Multilocus sequence typing (MLST) for lineage assignment and high resolution diversity studies in Trypanosoma cruzi

Yeo, M., Mauricio, I.L., Messenger, L.A., Lewis, M.D., Llewellyn, M.S. , Acosta, N., Bhattacharyya, T., Diosque, P., Carrasco, H.J. and Miles, M.A. (2011) Multilocus sequence typing (MLST) for lineage assignment and high resolution diversity studies in Trypanosoma cruzi. PLoS Neglected Tropical Diseases, 5(6), e1049. (doi:10.1371/journal.pntd.0001049) (PMID:21713026) (PMCID:PMC3119646)

Yeo, M., Mauricio, I.L., Messenger, L.A., Lewis, M.D., Llewellyn, M.S. , Acosta, N., Bhattacharyya, T., Diosque, P., Carrasco, H.J. and Miles, M.A. (2011) Multilocus sequence typing (MLST) for lineage assignment and high resolution diversity studies in Trypanosoma cruzi. PLoS Neglected Tropical Diseases, 5(6), e1049. (doi:10.1371/journal.pntd.0001049) (PMID:21713026) (PMCID:PMC3119646)

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Abstract

Background: Multilocus sequence typing (MLST) is a powerful and highly discriminatory method for analysing pathogen population structure and epidemiology. Trypanosoma cruzi, the protozoan agent of American trypanosomiasis (Chagas disease), has remarkable genetic and ecological diversity. A standardised MLST protocol that is suitable for assignment of T. cruzi isolates to genetic lineage and for higher resolution diversity studies has not been developed. Methodology/Principal Findings: We have sequenced and diplotyped nine single copy housekeeping genes and assessed their value as part of a systematic MLST scheme for T. cruzi. A minimum panel of four MLST targets (Met-III, RB19, TcGPXII, and DHFR-TS) was shown to provide unambiguous assignment of isolates to the six known T. cruzi lineages (Discrete Typing Units, DTUs TcI-TcVI). In addition, we recommend six MLST targets (Met-II, Met-III, RB19, TcMPX, DHFR-TS, and TR) for more in depth diversity studies on the basis that diploid sequence typing (DST) with this expanded panel distinguished 38 out of 39 reference isolates. Phylogenetic analysis implies a subdivision between North and South American TcIV isolates. Single Nucleotide Polymorphism (SNP) data revealed high levels of heterozygosity among DTUs TcI, TcIII, TcIV and, for three targets, putative corresponding homozygous and heterozygous loci within DTUs TcI and TcIII. Furthermore, individual gene trees gave incongruent topologies at inter- and intra-DTU levels, inconsistent with a model of strict clonality. Conclusions/Significance: We demonstrate the value of systematic MLST diplotyping for describing inter-DTU relationships and for higher resolution diversity studies of T. cruzi, including presence of recombination events. The high levels of heterozygosity will facilitate future population genetics analysis based on MLST haplotypes.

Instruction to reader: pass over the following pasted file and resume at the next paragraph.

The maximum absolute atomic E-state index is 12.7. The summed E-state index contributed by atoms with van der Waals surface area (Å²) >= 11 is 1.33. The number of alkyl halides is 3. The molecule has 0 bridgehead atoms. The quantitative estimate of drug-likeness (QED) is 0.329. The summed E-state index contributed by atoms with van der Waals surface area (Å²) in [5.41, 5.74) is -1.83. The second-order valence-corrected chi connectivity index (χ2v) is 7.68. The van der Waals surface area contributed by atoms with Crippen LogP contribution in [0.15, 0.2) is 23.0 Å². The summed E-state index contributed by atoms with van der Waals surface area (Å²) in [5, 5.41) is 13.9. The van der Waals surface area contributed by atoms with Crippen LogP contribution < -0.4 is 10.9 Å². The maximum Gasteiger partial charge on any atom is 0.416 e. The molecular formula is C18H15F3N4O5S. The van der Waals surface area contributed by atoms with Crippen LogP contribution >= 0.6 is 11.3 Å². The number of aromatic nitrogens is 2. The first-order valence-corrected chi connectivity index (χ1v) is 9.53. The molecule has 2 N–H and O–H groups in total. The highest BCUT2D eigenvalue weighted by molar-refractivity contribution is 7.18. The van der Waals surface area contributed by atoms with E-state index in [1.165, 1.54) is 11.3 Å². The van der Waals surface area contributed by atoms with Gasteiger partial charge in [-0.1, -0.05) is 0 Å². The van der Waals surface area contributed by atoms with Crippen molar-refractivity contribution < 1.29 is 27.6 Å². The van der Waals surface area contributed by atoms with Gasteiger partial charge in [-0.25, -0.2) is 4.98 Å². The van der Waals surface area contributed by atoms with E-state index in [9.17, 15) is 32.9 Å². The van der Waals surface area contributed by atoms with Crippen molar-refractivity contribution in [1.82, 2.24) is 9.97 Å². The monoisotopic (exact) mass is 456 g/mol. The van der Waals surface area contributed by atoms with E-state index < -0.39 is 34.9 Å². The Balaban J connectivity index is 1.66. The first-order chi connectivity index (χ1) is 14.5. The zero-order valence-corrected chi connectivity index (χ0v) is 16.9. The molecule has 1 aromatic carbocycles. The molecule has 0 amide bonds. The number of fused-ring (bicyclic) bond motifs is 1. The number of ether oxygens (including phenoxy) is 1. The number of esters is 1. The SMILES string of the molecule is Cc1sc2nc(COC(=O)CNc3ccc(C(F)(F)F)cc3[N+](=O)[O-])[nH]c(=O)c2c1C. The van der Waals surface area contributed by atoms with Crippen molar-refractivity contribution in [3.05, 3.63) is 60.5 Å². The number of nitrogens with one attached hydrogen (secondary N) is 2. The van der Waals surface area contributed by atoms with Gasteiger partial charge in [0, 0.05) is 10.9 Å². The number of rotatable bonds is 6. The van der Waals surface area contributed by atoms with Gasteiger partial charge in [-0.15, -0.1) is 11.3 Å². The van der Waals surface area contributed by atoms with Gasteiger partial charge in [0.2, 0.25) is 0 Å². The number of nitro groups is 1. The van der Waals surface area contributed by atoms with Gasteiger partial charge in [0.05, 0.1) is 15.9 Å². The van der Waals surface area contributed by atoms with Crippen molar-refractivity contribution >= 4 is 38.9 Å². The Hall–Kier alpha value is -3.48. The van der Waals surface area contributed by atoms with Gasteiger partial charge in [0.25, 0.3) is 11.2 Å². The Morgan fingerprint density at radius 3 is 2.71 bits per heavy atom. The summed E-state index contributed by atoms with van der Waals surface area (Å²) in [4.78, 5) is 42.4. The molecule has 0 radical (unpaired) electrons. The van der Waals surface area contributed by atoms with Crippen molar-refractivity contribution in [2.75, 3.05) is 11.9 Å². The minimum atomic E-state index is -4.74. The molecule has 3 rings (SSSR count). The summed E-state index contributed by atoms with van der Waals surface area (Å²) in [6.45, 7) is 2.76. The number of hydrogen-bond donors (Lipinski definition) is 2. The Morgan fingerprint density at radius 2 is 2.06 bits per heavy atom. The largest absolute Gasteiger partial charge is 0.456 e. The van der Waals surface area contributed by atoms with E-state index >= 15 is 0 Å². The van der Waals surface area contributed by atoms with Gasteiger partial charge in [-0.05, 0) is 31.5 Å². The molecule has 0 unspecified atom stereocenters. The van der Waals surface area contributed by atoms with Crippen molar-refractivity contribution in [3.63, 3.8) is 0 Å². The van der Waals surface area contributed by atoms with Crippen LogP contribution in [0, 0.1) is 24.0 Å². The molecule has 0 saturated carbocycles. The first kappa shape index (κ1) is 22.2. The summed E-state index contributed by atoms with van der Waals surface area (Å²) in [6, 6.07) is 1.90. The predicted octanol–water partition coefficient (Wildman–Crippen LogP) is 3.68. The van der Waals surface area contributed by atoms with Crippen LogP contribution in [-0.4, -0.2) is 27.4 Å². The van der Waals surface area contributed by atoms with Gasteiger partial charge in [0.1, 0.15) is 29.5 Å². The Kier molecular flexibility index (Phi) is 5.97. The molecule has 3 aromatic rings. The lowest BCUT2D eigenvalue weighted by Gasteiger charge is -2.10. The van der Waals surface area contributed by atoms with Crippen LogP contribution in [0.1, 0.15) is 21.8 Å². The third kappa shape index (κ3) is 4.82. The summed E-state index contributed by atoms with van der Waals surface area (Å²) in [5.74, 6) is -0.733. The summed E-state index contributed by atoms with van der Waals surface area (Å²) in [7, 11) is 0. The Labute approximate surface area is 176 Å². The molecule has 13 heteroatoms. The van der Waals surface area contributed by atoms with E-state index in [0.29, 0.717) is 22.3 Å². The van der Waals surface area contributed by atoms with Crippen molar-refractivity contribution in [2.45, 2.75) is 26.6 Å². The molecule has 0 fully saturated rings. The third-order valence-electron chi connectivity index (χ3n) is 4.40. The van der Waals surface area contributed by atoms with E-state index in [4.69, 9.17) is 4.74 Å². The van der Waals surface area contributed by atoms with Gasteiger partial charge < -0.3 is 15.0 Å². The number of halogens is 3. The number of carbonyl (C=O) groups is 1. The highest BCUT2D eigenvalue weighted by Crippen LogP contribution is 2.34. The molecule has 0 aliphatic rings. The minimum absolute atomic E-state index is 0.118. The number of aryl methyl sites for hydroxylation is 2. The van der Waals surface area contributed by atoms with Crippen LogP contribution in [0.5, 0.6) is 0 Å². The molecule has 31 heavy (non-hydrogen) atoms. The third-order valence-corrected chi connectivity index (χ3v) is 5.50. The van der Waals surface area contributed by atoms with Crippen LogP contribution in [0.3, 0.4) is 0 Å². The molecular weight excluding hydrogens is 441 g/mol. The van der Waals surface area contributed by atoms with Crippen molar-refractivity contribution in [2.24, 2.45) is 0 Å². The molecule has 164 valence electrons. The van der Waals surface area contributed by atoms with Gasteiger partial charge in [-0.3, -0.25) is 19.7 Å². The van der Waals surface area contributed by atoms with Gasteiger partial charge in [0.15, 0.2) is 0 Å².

Item Type:Articles
Status:Published
Refereed:Yes
Glasgow Author(s) Enlighten ID:Llewellyn, Dr Martin
Authors: Yeo, M., Mauricio, I.L., Messenger, L.A., Lewis, M.D., Llewellyn, M.S., Acosta, N., Bhattacharyya, T., Diosque, P., Carrasco, H.J., and Miles, M.A.
College/School:College of Medical Veterinary and Life Sciences > School of Life Sciences
Journal Name:PLoS Neglected Tropical Diseases
Publisher:Public Library of Science
ISSN:1935-2735
ISSN (Online):1935-2735
Copyright Holders:Copyright © 2011 Yeo et al.
First Published:First published in PLoS Neglected Tropical Diseases 5(6):e1049
Publisher Policy:Reproduced under a creative commons license

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